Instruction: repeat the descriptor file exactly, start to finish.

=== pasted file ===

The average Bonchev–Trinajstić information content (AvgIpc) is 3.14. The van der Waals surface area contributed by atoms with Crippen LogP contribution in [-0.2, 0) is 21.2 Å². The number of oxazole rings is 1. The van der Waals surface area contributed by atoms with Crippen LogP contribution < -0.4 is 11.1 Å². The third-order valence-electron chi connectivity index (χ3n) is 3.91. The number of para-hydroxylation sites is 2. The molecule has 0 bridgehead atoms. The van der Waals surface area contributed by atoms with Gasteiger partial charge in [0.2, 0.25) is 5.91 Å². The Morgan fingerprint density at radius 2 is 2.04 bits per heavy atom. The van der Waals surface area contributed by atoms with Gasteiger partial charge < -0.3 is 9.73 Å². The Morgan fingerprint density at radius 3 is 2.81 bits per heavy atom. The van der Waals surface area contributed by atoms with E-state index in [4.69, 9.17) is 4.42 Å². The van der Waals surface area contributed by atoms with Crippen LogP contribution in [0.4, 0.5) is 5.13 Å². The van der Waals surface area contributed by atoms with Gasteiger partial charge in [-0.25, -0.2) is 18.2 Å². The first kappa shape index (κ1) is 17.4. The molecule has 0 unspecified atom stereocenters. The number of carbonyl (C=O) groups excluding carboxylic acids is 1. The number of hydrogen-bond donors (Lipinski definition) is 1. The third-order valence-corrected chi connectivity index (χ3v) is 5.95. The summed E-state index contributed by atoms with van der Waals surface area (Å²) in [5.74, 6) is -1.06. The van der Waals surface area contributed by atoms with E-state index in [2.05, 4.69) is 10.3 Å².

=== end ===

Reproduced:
The average Bonchev–Trinajstić information content (AvgIpc) is 3.14. The van der Waals surface area contributed by atoms with Crippen LogP contribution in [-0.2, 0) is 21.2 Å². The number of oxazole rings is 1. The van der Waals surface area contributed by atoms with Crippen LogP contribution < -0.4 is 11.1 Å². The third-order valence-electron chi connectivity index (χ3n) is 3.91. The number of para-hydroxylation sites is 2. The molecule has 0 bridgehead atoms. The van der Waals surface area contributed by atoms with Gasteiger partial charge in [0.2, 0.25) is 5.91 Å². The Morgan fingerprint density at radius 2 is 2.04 bits per heavy atom. The van der Waals surface area contributed by atoms with Gasteiger partial charge < -0.3 is 9.73 Å². The Morgan fingerprint density at radius 3 is 2.81 bits per heavy atom. The van der Waals surface area contributed by atoms with E-state index in [4.69, 9.17) is 4.42 Å². The van der Waals surface area contributed by atoms with Crippen LogP contribution in [0.4, 0.5) is 5.13 Å². The van der Waals surface area contributed by atoms with Gasteiger partial charge in [-0.25, -0.2) is 18.2 Å². The first kappa shape index (κ1) is 17.4. The molecule has 0 unspecified atom stereocenters. The number of carbonyl (C=O) groups excluding carboxylic acids is 1. The number of hydrogen-bond donors (Lipinski definition) is 1. The third-order valence-corrected chi connectivity index (χ3v) is 5.95. The summed E-state index contributed by atoms with van der Waals surface area (Å²) in [5.74, 6) is -1.06. The van der Waals surface area contributed by atoms with E-state index in [2.05, 4.69) is 10.3 Å².